Wednesday, March 28, 2018

Inflation Protection Trade - TIPS Are Not Enough

Inflation is rising and is likely to be centered around 2% in the current environment. This market view may be a good null hypothesis for what many investors believe they will face in the coming year. Consequently, investors have shown renewed interest in TIPS (Treasury inflation protected securities), but we have concerns that TIPS may not provide enough return to help many pensions. Alternative investments that have  return advantages should be carefully reviewed. There are some simple disadvantages with TIPS.

First, many pensions have discount rates that are still around 7 percent, so a CPI-linked investment is not going to help gain ground versus the expected discount rate. Pension funding gaps only grow if portfolio returns are less than the discount rate. Pensions may be concerned about inflation, but on a relative basis, the matching or exceeding the discount rate is a more critical problem.

Second, the inflation that is faced by pensioners is higher than what is being stated in the CPI. The CPI-E (experimental CPI weighted for seniors) is increasing at a slightly higher rate given the mix in their consumption basket. TIPS may offer inflation protection but not for the inflation that is being faced by pensioners. 

Third, many state pension funds have COLA provisions that are often set at a rate that is higher than the CPI. In the case of many states, it could be at 3%. Hence, if there is not a TIPS premium, a TIPS return will underperform the COLA provision if COLA is higher than CPI. Additionally, any TIPS premium is present to deal with the risk with the TIPS and not as a means of supporting higher COLAs.

Unfortunately, the use of long-only commodity indices has not helped pensions because these indices have been in an extended drawdown since the financial crisis. Using commodities has not helped pensions but actually caused a performance drag.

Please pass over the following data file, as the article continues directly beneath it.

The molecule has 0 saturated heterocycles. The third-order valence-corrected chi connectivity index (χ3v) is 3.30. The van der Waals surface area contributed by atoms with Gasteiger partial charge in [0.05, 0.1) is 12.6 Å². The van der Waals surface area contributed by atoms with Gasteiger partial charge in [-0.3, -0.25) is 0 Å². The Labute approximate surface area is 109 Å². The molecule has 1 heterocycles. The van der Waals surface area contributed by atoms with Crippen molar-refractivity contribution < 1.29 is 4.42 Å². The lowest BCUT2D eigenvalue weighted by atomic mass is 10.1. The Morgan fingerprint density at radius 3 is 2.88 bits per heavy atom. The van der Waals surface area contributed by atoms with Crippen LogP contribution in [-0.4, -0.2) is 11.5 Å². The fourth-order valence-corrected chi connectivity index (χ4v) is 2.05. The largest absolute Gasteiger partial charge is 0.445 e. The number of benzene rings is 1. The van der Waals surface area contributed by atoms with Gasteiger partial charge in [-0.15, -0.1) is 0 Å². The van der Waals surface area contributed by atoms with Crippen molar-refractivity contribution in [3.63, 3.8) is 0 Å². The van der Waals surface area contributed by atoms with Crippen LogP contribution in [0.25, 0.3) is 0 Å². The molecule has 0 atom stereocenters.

The solution to inflation protection is to think outside the immediate inflation securities box. Three alternatives come to mind, real estate, systematic trading, and commodity risk premium portfolios. Each offers a slightly different approach to providing inflation protection. 

Real estate is a classic inflation hedge, but there are issues of liquidity and current valuations at this point in the business cycle. Leases should increase with inflation but investors will lock-in funds with limited flexibility. 

Systematic investment strategies that could include risk parity that explicitly has commodity exposure or managed futures that actively trade commodities is another alternative. Investors will have significant liquidity. There also are implicit adjustments across asset classes through active management. Dynamic asset class adjustments could provide inflation protection as allocations are changed during an inflation shock.

A relatively new strategy would be to invest in a commodity portfolio that is based on commodity risk premiums. Instead of investing in a long-only basket with fixed commodity weights, investors would build a commodity portfolio based on well-defined risk premiums such as carry (backwardation/contango), momentum (trend), value, and volatility. This portfolio will be uncorrelated with core traditional assets and should be positioned to take advantage of inflation increases.

Thinking outside the TIPS box may allow pensions to have inflation protection but also receive a return that will not be a drag relative to the expected discount factor. This is a win in almost any environment.

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